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Friday, July 3, 2015

SKINCARE TALK WITH BOLA AKINBOADE-BELLO: NATURAL ACNE TREATMENTS DO’s & DON’Ts


Whether it be one of those pricey products loaded with hard-to-pronounce ingredients, chemicals and remedies straight from the rumor mill (here's looking at you, toothpaste spot treatments), battling breakouts can be a head-scratching experience. And when you want to go the all-natural route, knowing what works becomes even tougher. We investigated 9 commonly-used, natural pimple fixes to find out if they'll really give you the clear skin you want—or if you're better off moving on to the next option.

THE REMEDY: ACUPUNCTURE
Does It Work? Maybe
Acupuncture aims to ease acne by targeting and treating its triggers instead of directly attacking acne-causing bacteria. So if your breakouts are caused by stress at work or if it's that time of the month, acupuncture can help. But it shouldn't be your sole acne-treatment method, particularly if you have severe acne i.e. the deep red, cystic type that often leaves scars and requires a more intensive approach to control it. Another thing you should probably know is that you need to be patient with acupuncture—it typically takes 8 to 10 consecutive weekly treatments to see a response.


THE REMEDY: CHANGING YOUR DIET
Does It Work? Most Likely
"The nutrients you're putting in your mouth eventually show up on your skin. That said, there simply aren't enough studies to pinpoint any one specific food as an acne-instigator for absolutely everyone. To get one step closer to clearer skin, cut back on foods with a high glycemic index (think cookies, cake, and chips). While these two types of food may not necessarily cause acne, studies show an association between them and breakouts. Load up on foods full of inflammation-fighting omega-3s, like wild salmon or trout.

THE REMEDY: APPLE CIDER VINEGAR
Does It Work? Maybe
First things first: drinking apple cider vinegar won't cure your acne, although it’s used topically as a toner, however, (Apple Cider Vinegar) ACV may help due to its acetic acid content, which is both antibacterial and antifungal and can kill acne-causing bacteria. But whether it clears skin or has little effect, rest assured that it won't do you any harm. You can test run it out by making your own ACV toner: Mix one tablespoon of the vinegar with two cups of water, and swipe onto clean skin with a cotton ball.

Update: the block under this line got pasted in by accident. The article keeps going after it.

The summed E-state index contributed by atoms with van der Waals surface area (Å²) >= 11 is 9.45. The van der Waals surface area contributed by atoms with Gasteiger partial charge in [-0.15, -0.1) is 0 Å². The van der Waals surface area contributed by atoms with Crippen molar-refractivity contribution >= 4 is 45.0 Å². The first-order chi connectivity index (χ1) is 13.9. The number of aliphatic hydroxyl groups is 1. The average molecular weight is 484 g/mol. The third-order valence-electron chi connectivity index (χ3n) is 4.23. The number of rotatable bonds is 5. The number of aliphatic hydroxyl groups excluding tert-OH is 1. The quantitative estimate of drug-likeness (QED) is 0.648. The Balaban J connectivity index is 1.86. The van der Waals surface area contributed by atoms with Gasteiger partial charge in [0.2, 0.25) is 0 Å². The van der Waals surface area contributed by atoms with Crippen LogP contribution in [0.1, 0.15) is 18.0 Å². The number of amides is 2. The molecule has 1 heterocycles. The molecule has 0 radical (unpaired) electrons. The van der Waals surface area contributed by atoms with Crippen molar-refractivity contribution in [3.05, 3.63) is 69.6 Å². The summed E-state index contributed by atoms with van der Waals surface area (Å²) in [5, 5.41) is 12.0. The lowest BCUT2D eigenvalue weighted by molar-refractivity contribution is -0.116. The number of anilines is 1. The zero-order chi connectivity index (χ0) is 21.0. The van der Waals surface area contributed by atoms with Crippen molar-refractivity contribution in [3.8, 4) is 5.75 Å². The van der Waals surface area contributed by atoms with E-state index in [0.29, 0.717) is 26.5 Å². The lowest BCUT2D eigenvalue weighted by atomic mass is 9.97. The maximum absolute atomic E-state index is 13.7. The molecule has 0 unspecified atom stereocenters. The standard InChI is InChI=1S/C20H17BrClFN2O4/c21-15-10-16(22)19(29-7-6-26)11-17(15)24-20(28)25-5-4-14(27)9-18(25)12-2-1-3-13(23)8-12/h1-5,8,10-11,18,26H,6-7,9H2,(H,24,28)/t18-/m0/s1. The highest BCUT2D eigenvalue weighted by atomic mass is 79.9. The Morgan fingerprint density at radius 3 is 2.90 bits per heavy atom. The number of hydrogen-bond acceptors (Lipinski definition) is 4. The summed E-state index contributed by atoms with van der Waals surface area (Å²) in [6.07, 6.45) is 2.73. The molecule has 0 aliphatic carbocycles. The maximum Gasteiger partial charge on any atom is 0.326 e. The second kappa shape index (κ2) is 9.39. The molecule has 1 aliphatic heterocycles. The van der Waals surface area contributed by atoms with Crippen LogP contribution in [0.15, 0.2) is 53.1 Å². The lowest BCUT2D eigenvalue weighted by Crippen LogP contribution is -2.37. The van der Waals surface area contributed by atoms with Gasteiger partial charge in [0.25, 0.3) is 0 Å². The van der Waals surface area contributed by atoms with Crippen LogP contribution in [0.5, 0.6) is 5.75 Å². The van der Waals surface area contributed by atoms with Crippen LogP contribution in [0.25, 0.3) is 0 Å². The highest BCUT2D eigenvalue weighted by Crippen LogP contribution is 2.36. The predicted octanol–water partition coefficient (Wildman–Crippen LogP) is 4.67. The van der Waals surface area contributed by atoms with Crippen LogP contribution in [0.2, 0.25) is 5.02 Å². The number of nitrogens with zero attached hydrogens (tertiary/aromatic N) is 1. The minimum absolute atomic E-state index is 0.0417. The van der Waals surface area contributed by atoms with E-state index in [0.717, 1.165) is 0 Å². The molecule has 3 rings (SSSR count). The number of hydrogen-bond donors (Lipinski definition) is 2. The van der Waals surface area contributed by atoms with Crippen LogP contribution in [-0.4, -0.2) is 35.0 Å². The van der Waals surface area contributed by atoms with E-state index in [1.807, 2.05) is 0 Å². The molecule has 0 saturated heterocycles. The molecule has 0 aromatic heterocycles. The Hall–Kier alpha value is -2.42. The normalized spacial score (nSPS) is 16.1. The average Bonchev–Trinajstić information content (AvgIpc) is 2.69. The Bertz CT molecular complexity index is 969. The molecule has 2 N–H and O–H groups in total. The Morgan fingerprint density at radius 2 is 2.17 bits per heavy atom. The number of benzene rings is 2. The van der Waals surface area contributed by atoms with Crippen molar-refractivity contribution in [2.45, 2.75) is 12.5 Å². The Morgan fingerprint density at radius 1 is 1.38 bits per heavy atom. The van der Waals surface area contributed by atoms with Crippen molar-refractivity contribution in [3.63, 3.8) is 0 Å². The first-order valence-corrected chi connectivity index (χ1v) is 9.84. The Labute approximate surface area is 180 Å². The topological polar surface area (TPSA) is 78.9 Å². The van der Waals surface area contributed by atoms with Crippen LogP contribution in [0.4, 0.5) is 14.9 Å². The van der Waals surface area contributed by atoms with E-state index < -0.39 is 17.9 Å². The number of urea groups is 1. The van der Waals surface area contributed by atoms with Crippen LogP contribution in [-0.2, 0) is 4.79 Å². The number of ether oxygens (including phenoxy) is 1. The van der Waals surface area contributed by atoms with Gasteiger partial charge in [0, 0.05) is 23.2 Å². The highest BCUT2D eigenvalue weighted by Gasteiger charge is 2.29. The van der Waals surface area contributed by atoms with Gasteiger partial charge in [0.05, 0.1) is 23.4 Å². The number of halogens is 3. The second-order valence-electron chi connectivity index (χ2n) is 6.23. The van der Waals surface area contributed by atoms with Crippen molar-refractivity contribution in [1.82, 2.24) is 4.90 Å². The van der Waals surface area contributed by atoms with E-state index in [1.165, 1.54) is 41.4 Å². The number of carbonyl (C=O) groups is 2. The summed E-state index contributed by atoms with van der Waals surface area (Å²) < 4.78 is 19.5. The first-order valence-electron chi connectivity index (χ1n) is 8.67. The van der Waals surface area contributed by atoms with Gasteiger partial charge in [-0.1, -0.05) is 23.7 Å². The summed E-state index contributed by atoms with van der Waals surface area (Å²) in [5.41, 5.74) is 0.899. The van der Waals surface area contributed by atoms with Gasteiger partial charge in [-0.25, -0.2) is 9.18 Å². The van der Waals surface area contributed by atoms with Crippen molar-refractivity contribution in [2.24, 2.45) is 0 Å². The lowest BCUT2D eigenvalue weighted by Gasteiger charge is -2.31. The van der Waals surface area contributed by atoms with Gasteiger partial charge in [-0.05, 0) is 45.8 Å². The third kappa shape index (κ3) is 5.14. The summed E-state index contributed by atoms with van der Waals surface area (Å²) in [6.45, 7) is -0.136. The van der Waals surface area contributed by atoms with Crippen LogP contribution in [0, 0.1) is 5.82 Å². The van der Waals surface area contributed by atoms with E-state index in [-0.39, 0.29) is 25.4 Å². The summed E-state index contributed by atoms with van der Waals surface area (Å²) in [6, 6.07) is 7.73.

THE REMEDY: CLAY-BASED MASKS AND EXFOLIANTS
Does It Work? Yes!
There's good reason the natural beauty aisle is packed with clay masks: The masks can help dislodge pore-clogging oils and dirt according to deep research. And they're a better choice for people with sensitive skin and acne than salicylic or glycolic acid masks, which have the same pore-clearing effects but can-cause irritation. In contrast! Draw out impurities with this (Do It Yourself) DIY clay mask recipe:- Mix equal parts bentonite clay and apple cider vinegar, leave on for 45 minutes, then rinse with warm water. Repeat the process weekly. 

THE REMEDY: GREEN TEA EXTRACT
Does It Work? Yes!
By now you know that sipping on green tea can do your body good. But, as it turns out, applying the antioxidant-rich tea topically may help keep your skin clear by inhibiting the activity of your skin's oil-producing cells, says Wu. "Cold green tea compresses can help reduce inflammation and oil production as well as calm breakouts," she says. Your plan of action: Dip a thin washcloth in chilled green tea, wring it out, press it gently on the affected areas for 1-2 minutes, and repeat 4-5 times per session. Do it a few nights a week, or nightly, if you have time.

IN CONCLUSION!
Just before I drop the pen on this topic for today, let’s look at the last but not the final remedy that might likely work, but one thing is for sure! I’m still gonna write more on this topic in the weeks ahead.

(Bola Akinboade-Bello is a lifestyle blogger, fashion designer and beauty therapist/cosmetologist. She started her journey into the fashion and beauty industry as a model in 1999 and modelled for top fashion and beauty brands. In March 2006, she joined City People Media Group as a style writer, and rose with a short period to become the Fashion Editor. Her clothing line, Betyl BAT Clothing and Accessories and natural skincare range, Chanterelle Skincare, are doing great in the market)

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